When war broke out in Ukraine last year, Daumantas Dvilinskas and his team at TransferGo quickly realized the intensifying need for money-transferring services like theirs.
Ukrainians were suddenly thrust into a world of combat with Russia and required immediate help to maintain their lives while existing in a war zone. Their families, friends, and others would immediately seek ways to send money to them.
“When the war broke out in February last year, there was a morning when we woke up to this new reality,” said Dvilinskas, a Lithuanian co-founding CEO of the London-based fintech firm.
“At that point in time, the decision was made by myself and the leadership of the company that we are now for the next month or so, we are no longer a Pan-European business, we’re a Ukrainian business — all hands on deck — to try to ensure that the quality of services maintaining because our partners had to process payments in bunkers or hideouts.”
Work continues to reduce fees.
The moves to help Ukraine fit with TransferGo’s stated primary goal: to increase the accessibility of transfers to migrants who make regular payments to their families at home by reducing costs and facilitating same-day purchasing power.
In the wake of the start of the war in Ukraine, several international money transfer providers, including TransferGo, temporarily offered free services for Ukrainians and fee waivers on sending money to the beleaguered country.
Today, work continues among players in the international money transfer field to keep remittance fees to Ukraine low.
“Those payout partners, on the other side, are the true heroes and what they were doing. (We thought) ‘what is the least we can do? How can we at least lower the cost even more to support people?'” said Dvilinskas.
“So we lowered it ourselves, first of all, and then started communication with our partners: there’s a problem; how can we solve this together? We’re very happy to say that big organizations like Visa and MasterCard really responded to that and said they were working on something as well, so they could help us. Then one thing led to another, and we did that.”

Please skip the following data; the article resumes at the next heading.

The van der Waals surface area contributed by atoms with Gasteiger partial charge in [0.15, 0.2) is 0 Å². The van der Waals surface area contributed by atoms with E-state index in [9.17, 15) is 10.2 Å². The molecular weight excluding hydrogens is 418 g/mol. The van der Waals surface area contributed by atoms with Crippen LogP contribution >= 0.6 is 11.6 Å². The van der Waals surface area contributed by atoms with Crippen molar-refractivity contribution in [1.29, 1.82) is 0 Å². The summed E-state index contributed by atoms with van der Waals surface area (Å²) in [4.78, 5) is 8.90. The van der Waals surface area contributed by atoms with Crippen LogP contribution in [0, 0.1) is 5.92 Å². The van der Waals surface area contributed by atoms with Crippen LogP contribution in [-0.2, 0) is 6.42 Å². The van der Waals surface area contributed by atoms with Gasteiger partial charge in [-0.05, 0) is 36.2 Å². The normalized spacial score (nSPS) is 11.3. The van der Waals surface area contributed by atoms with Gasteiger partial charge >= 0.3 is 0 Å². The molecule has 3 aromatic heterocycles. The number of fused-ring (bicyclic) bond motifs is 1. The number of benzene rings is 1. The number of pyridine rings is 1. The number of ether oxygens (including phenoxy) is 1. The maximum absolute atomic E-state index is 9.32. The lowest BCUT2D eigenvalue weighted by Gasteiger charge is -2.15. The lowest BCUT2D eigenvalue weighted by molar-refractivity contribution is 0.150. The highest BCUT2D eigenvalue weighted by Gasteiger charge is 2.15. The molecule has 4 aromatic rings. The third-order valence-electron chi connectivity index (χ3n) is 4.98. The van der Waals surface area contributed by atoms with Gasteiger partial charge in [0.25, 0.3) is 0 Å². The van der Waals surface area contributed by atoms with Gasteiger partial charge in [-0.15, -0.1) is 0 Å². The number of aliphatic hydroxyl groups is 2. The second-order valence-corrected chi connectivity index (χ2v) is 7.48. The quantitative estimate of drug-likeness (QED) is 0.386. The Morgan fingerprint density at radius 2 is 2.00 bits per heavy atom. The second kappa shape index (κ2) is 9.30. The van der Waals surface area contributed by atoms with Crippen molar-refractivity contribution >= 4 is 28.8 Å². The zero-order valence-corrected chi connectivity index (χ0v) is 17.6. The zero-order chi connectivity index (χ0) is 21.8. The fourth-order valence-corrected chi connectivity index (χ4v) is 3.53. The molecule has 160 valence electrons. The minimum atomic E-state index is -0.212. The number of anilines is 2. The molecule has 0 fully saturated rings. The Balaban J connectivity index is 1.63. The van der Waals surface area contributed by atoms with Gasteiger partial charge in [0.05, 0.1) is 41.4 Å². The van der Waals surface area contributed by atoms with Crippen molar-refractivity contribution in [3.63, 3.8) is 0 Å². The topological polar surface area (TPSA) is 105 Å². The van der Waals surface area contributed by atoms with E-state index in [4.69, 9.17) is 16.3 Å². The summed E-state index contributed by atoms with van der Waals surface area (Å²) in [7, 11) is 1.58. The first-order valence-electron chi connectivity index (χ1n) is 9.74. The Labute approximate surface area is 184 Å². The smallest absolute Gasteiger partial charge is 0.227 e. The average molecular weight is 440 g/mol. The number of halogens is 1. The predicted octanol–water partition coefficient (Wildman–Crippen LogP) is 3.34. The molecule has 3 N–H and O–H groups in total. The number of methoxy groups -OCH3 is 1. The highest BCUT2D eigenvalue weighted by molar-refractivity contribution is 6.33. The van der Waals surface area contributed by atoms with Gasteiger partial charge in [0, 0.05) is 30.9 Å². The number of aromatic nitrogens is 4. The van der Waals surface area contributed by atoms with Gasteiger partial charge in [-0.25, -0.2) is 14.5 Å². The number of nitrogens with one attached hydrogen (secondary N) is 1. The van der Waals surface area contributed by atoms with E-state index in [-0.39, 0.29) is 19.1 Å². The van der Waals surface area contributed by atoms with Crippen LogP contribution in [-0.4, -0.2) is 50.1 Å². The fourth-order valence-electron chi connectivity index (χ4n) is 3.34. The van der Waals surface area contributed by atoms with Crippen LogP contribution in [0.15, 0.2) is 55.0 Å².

On Feb. 28 this year, TransferGo — authorized and regulated by the Bank of Lithuania — along with representatives of Visa, Mastercard, the European Central Bank, and other market leaders, announced they have signed a pledge to lower the transfer fees to Ukraine, setting it under three percent.
The lower fees are expected to save Ukrainians at least $20 million annually.
TransferGo facilitates $500M-plus in remittances annually to Ukraine
Over the last seven years, TransferGo has become a significant player in the remittance market to Ukraine. The fintech facilitates the transfer of more than $500 million annually to Ukraine from Europe. It accounts for more than 40 percent of the total remittances to the country in the European market.
According to the World Bank, the average fee for transfers to Ukraine is seven percent.
For Mairead McGuinness, who serves as the European commissioner for financial stability, financial services, and the Capital Markets Union, finding solutions such as this effort to lower transfer fees to help Ukrainians living abroad to send money home to their relatives is a firm example of European solidarity.
The Irish politician said in a statement she hopes more remittance providers join those already lowering their fees.
“As the war continues, so too does our support for Ukraine. The people of Ukraine are suffering the horrible consequences of war,” she said.
“Europe’s solidarity with Ukraine will remain unshakeable. I welcome that EU and Ukrainian companies active in remittances have come together to achieve this objective. We are open to and would welcome more providers joining the statement for affordable, accessible, and transparent remittance services to Ukraine.”